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Why transforming monoliths into a myriad of independent microservices is a good idea

Containers, microservices and the power of modern IT

Dale Vecchio
containers
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Containers and microservices are powerful tools for solving many of the problems we face with modern tech. In this article, Dale Vecchio explains why you should seriously consider switching from a monolith to a microservice.

Over the past decade, web-scale companies have shown a dramatic commitment to containers. In 2006, Google paved the way for this technological innovation, as engineers Paul Manage and Rohit Seith defined and implemented software containers. Almost a decade on, the tech giant released Kubernetes – an open source version of the solution that has proven invaluable. According to Google, it is now running two billion containers/week at a rate of 3,300/sec.

Yet, Google is not the only one to embrace containers. Amazon, Facebook, Twitter and Netflix quickly followed suit. Therefore, the question has to be asked – if some of the world’s most innovative tech powerhouses are demonstrating a dramatic commitment to containers, why aren’t you?

The power of containers

So, what is it that makes containers such a desirable solution? This innovation is the fuel for the digital evolution of entire business sectors in both emerging and conservative companies. In the digital business era, innovation happens through highly recurring deployments of both new and improved software. That’s what Amazon does 50 million times a year, which in turn has made them into a dominant retail juggernaut. Every second, new retail services are deployed and existing ones incrementally improved at a rate of change that boggles the mind.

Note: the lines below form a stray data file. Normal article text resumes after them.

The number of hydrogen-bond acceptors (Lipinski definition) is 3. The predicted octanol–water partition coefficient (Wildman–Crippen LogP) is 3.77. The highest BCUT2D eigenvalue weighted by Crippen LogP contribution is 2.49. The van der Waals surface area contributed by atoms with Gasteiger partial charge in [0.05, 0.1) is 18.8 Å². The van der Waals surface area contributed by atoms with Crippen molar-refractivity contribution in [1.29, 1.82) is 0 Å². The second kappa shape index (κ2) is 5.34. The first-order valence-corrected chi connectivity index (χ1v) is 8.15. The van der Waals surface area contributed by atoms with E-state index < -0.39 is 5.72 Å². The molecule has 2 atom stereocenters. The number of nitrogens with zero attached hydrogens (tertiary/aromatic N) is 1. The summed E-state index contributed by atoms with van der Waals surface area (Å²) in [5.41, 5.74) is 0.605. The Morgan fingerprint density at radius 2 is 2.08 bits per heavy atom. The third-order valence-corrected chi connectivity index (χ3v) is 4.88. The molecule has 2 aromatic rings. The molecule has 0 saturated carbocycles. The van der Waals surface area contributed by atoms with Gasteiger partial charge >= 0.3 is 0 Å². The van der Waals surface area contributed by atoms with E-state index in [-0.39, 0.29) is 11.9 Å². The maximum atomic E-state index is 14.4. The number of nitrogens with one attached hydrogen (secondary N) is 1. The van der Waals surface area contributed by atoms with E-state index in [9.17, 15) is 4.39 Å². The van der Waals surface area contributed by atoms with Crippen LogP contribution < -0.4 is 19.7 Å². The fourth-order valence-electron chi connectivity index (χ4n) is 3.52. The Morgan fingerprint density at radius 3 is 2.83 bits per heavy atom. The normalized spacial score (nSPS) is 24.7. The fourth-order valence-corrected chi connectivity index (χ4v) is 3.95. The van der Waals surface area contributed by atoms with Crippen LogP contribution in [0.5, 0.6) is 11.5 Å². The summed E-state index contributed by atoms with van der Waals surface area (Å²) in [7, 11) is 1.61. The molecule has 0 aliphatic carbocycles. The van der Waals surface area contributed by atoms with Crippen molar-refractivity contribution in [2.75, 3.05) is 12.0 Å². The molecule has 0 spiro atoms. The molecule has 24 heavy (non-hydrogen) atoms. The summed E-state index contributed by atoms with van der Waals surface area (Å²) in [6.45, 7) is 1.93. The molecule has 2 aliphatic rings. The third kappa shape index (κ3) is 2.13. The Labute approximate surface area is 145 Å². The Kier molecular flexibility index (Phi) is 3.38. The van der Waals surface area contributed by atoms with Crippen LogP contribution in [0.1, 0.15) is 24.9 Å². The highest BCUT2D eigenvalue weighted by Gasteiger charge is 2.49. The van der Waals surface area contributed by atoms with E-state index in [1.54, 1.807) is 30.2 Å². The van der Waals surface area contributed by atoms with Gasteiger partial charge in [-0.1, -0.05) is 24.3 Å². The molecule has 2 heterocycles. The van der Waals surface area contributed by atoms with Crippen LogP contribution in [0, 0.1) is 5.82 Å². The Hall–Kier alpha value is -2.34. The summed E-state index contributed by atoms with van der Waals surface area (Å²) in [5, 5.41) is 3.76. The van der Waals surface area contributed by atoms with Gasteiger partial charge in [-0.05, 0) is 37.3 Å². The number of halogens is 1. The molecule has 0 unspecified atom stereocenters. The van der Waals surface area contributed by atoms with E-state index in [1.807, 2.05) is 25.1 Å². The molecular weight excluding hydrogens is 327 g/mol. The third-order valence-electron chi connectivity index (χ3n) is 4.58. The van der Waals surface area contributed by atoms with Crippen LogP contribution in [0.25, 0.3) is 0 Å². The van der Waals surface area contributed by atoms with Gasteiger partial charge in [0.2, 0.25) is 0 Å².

Let’s compare this rate of evolution with that of a corporation still depending on legacy applications. Even when its mainframe infrastructure provides a back-end function for digital internet services, how many times per year are its legacy systems upgraded? Best-in-class organizations do this once a quarter. Clearly, these companies are playing in a completely different game than the web-scale companies. They can never catch up. It’s like trying to race a rocket with a truck – never a fair race!

SEE MORE: Containers offer great power but they also demand operational responsibility

However, innovative approaches to loosen the shackles of legacy infrastructures are already being successfully implemented. For example, Software Defined Mainframe (SDM) is designed to enable companies with legacy mainframe applications to take advantage of the scale and agility of containers, exposing existing business logic as services or microservices. The web-scale giants of today are so fast in rolling out new or updated services because they are designed to be small to very small. Microservices are small pieces of software, designed to specialize in a small number or even a single business function.

The boundaries and dependencies of these microservices are extremely explicit and clear; they are defined by their communications with other microservices over the network. Amazon has recently disclosed that several hundred microservices are used during even the simplest purchase on its website.

Agility